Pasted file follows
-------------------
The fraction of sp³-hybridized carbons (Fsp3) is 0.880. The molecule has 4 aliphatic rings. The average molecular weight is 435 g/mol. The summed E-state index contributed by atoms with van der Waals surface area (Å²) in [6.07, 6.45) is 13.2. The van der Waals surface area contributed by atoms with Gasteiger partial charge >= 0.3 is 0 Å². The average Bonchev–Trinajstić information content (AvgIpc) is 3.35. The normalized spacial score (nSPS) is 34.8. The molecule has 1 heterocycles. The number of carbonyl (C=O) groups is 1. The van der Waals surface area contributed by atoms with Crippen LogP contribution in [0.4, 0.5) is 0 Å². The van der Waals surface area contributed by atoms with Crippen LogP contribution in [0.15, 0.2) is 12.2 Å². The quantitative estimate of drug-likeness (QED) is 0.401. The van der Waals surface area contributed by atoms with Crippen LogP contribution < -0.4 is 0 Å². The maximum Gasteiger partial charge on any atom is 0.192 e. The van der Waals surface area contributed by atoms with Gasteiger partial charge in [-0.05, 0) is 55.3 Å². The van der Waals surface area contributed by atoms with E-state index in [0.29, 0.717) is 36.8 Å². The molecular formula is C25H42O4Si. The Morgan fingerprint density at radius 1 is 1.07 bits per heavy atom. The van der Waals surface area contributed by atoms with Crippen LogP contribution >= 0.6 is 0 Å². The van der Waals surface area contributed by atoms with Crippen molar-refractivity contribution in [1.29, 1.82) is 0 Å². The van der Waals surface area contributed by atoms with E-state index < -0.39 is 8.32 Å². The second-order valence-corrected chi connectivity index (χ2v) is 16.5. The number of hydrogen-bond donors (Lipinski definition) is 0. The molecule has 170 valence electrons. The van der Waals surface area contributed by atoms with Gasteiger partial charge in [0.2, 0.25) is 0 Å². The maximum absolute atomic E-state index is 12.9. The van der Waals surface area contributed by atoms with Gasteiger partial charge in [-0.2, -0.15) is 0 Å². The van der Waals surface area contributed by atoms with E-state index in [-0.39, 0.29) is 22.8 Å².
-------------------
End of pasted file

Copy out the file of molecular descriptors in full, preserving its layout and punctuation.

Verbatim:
The fraction of sp³-hybridized carbons (Fsp3) is 0.880. The molecule has 4 aliphatic rings. The average molecular weight is 435 g/mol. The summed E-state index contributed by atoms with van der Waals surface area (Å²) in [6.07, 6.45) is 13.2. The van der Waals surface area contributed by atoms with Gasteiger partial charge >= 0.3 is 0 Å². The average Bonchev–Trinajstić information content (AvgIpc) is 3.35. The normalized spacial score (nSPS) is 34.8. The molecule has 1 heterocycles. The number of carbonyl (C=O) groups is 1. The van der Waals surface area contributed by atoms with Crippen LogP contribution in [0.4, 0.5) is 0 Å². The van der Waals surface area contributed by atoms with Crippen LogP contribution in [0.15, 0.2) is 12.2 Å². The quantitative estimate of drug-likeness (QED) is 0.401. The van der Waals surface area contributed by atoms with Crippen LogP contribution < -0.4 is 0 Å². The maximum Gasteiger partial charge on any atom is 0.192 e. The van der Waals surface area contributed by atoms with Gasteiger partial charge in [-0.05, 0) is 55.3 Å². The van der Waals surface area contributed by atoms with E-state index in [0.29, 0.717) is 36.8 Å². The molecular formula is C25H42O4Si. The Morgan fingerprint density at radius 1 is 1.07 bits per heavy atom. The van der Waals surface area contributed by atoms with Crippen LogP contribution >= 0.6 is 0 Å². The van der Waals surface area contributed by atoms with Crippen molar-refractivity contribution in [1.29, 1.82) is 0 Å². The van der Waals surface area contributed by atoms with E-state index < -0.39 is 8.32 Å². The second-order valence-corrected chi connectivity index (χ2v) is 16.5. The number of hydrogen-bond donors (Lipinski definition) is 0. The molecule has 170 valence electrons. The van der Waals surface area contributed by atoms with Gasteiger partial charge in [0.2, 0.25) is 0 Å². The maximum absolute atomic E-state index is 12.9. The van der Waals surface area contributed by atoms with Gasteiger partial charge in [-0.2, -0.15) is 0 Å². The van der Waals surface area contributed by atoms with E-state index in [-0.39, 0.29) is 22.8 Å².